Thermal Maturation History of Arctic Alaska and the Southern Canada Basin
David W. Houseknecht, W. Matthew Burns, Kenneth J. Bird, 2012. "Thermal Maturation History of Arctic Alaska and the Southern Canada Basin", Analyzing the Thermal History of Sedimentary Basins: Methods and Case Studies, Nicholas B. Harris, Kenneth E. Peters
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The emerging global focus on the oil and gas potential of the Arctic underscores the importance of understanding petroleum systems with limited data. Geohistory modeling of Arctic Alaska (including the Chukchi shelf) and the southern Canada basin indicates that regional patterns of thermal maturity and timing of petroleum generation reflect geologic processes associated with rift-opening of the Canada basin and collision orogenesis along the Brooks Range–Herald arch from Jurassic through Tertiary time. The base of the Cretaceous–Tertiary Brookian sequence provides a regional reference horizon because most oil generation occurred as the result of Brookian burial.
In Arctic Alaska, basal Brookian strata on the Beaufort rift shoulder grade from immature in the west to overmature in the east. From the crest of the rift shoulder, thermal maturity of basal Brookian strata increases southward into the oil window on the north flank of the Colville foreland basin and into the gas window in the foredeep. A <200-mile-wide area of immature to mature strata in the Chukchi Sea narrows eastward as the Brooks Range converges with the rift shoulder in the eastern North Slope. These patterns reflect generally low Jurassic to Tertiary sediment accommodation on the rift shoulder, large Cretaceous sediment accommodation in the Colville foredeep, and northward impingement of the Brooks Range onto the eastern part of the rift shoulder during the Tertiary.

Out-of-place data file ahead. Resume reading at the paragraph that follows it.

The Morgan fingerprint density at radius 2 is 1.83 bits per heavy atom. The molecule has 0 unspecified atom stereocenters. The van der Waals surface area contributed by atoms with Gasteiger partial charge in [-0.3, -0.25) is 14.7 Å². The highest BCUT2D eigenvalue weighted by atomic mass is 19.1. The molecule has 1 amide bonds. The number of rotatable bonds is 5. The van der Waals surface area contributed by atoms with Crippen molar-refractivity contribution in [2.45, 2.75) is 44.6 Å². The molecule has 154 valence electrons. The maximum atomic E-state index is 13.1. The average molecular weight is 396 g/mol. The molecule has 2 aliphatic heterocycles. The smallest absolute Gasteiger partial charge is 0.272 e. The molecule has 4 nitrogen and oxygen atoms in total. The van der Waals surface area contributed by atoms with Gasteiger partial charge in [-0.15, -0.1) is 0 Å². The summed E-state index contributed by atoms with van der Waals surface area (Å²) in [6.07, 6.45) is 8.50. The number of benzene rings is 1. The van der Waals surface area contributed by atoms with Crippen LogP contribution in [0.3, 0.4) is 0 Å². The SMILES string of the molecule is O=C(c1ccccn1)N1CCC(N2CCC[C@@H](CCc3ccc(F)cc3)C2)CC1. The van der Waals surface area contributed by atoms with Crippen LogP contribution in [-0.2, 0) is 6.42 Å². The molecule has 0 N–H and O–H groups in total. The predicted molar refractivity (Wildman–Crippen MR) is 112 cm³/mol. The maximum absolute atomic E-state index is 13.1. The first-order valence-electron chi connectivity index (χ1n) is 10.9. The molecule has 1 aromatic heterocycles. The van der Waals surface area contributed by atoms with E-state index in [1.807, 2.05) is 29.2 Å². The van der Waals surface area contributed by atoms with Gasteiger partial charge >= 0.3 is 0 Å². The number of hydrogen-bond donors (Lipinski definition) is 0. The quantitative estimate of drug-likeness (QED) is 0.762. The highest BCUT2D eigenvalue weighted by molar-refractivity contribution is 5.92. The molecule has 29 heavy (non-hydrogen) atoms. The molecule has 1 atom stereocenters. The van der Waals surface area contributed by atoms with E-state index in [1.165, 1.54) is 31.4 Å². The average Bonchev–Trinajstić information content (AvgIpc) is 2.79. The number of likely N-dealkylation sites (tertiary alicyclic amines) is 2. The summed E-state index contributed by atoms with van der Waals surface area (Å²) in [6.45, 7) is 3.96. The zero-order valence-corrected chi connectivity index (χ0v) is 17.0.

Fewer geologic data in the Canada basin increases the uncertainty of modeling. Projection of stratigraphy from the rift shoulder, reconstruction of regional sediment dispersal patterns, and consideration of source rocks in Arctic Alaska and Canada indicate the potential for four source rocks in the Cretaceous and Paleogene. Model results indicate that all four source rocks are mature or overmature across much of the southern Canada basin. The highest thermal maturity occurs in depocenters immediately north of the rift shoulder and on the eastern margin of the study area, which is the distal Mackenzie delta. The lowest thermal maturity occurs at the northern limit of modeling, more than 200 miles north of the rift shoulder and on the western margin of the study area, adjacent to the Chukchi borderland. A potential source rock in the Lower Cretaceous likely matured during the Early Cretaceous in a western depocenter related to sediment by-pass of the Chukchi shelf, but maturation of all source rocks elsewhere occurred during the Paleogene when large volumes of sediment were shed from the Brooks Range and through the Mackenzie delta.
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Thermal histories of sedimentary basins are critical sources of scientific and practical information. They provide us with windows into past and present tectonic processes and the configuration of the crust and mantle. Using records of present and past temperature distributions, we can identify and constrain interpretations of tectonic events, distinguish different basin types and interpret pathways of fluid flow. These insights can be used calibrate basin and petroleum system models and to interpret and predict the distribution of minerals and petroleum, diagenesis and reservoir quality, and the geomechanical properties of rock units. This volume summarizes the current state of the art for many modern approaches used to estimate paleotemperature. Many techniques are now available based on both organic and inorganic components in the rock. Even techniques that are now many years old, such as apatite fission track analysis, have und